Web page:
LSU Secures $2M Nuclear Magnetic Resonance (NMR) Spectrometer with NSF Support

LSU has received a Major Research Instrumentation (MRI) grant from the National Science Foundation (NSF) for a project titled, “MRI: Acquisition of a solid/liquid-state 700 MHz NMR instrument for the Southeast.”

BATON ROUGE, July 22, 2020- The highly competitive NSF MRI program catalyzes new knowledge and discoveries by empowering scientists and engineers with state-of-the-art research instrumentation. The $2M award will enable LSU to purchase a high-field 700 MHz NMR spectrometer that will serve 23 participating research groups from 12 regional institutions.

The Nuclear Magnetic Resonance (NMR) spectrometer has both solid- and liquid-state capabilities. The instrument affords a 1.4–1.8-fold enhancement of magnetic field strengths compared to current capabilities at LSU. Thus, the NMR spectrometer has the potential to advance knowledge across diverse research fields.

“The expertise in biomolecular NMR is strong in Louisiana but our state is currently the only southeastern state without high-field capabilities, which has made it difficult for Louisiana researchers to be nationally competitive,” said Dr. Tuo Wang. “The acquisition of this new instrument will improve our research and training infrastructure.”

The new instrument will not only help establish a high-field NMR facility in the Southeast region of the United States, but also encourage and enable users with varying levels of NMR expertise to embrace NMR as a valuable component in their research projects.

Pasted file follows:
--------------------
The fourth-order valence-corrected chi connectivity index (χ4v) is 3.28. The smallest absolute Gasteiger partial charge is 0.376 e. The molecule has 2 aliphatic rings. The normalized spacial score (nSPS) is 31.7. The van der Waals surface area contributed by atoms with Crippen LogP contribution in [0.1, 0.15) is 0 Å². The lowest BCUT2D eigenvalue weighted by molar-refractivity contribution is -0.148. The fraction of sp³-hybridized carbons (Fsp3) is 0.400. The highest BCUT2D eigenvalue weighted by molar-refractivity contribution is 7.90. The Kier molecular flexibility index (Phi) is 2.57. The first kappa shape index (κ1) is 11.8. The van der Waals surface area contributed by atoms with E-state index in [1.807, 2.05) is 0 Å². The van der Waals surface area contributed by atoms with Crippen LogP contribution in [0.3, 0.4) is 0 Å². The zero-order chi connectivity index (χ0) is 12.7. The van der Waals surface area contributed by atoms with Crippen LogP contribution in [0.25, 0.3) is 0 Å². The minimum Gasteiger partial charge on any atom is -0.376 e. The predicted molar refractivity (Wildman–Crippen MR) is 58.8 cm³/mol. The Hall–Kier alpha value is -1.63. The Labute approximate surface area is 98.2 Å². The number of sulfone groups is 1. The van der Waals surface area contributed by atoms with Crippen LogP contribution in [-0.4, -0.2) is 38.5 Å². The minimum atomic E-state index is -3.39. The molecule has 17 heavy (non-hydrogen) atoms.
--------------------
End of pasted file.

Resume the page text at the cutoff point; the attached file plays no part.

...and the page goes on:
Some of the proposed research projects that will be made possible with the new NMR include studies of protein-membrane interactions to detail antimicrobial mechanisms; protein-protein and protein-ligand complexes to reveal the biochemical processes associated with Chlamydia, blood coagulation, and cancer; carbohydrate structures in wild-type and transgenic plants and fungi; and biomimetic materials.

The current team includes:

The development of the project, which is managed by the NSF Division of Biological Infrastructure (DBI), also included support from Drs. Carol Taylor, Robert Cook, Kresimir Rupnik, Bill Doerrler, and Grover Waldrop from the LSU Departments of Chemistry and Biological Sciences and many other colleagues.

“I’m so proud of our team! We have worked for six years to bring this instrument to Louisiana,” said Dr. Megan Macnaughtan. “We are grateful for the patience and support from our colleagues and the university.”

The project has benefited from long-term support from the LSU Office of Research & Economic Development, College of Science (Departments of Chemistry, Physics, and Biological Sciences), College of Engineering, Pennington Biomedical Research Center, LSU Vet School, and LSU AgCenter. The award would not have been possible without the participation of several regional institutions, including LSU Health Sciences Center, LA Tech, UL Monroe, University of New Orleans, Baylor, UL Lafayette, Southern University, Nicholls State, and LSU Alexandria.


Gretchen Schneider 
LSU Department of Chemistry
gschne2@lsu.edu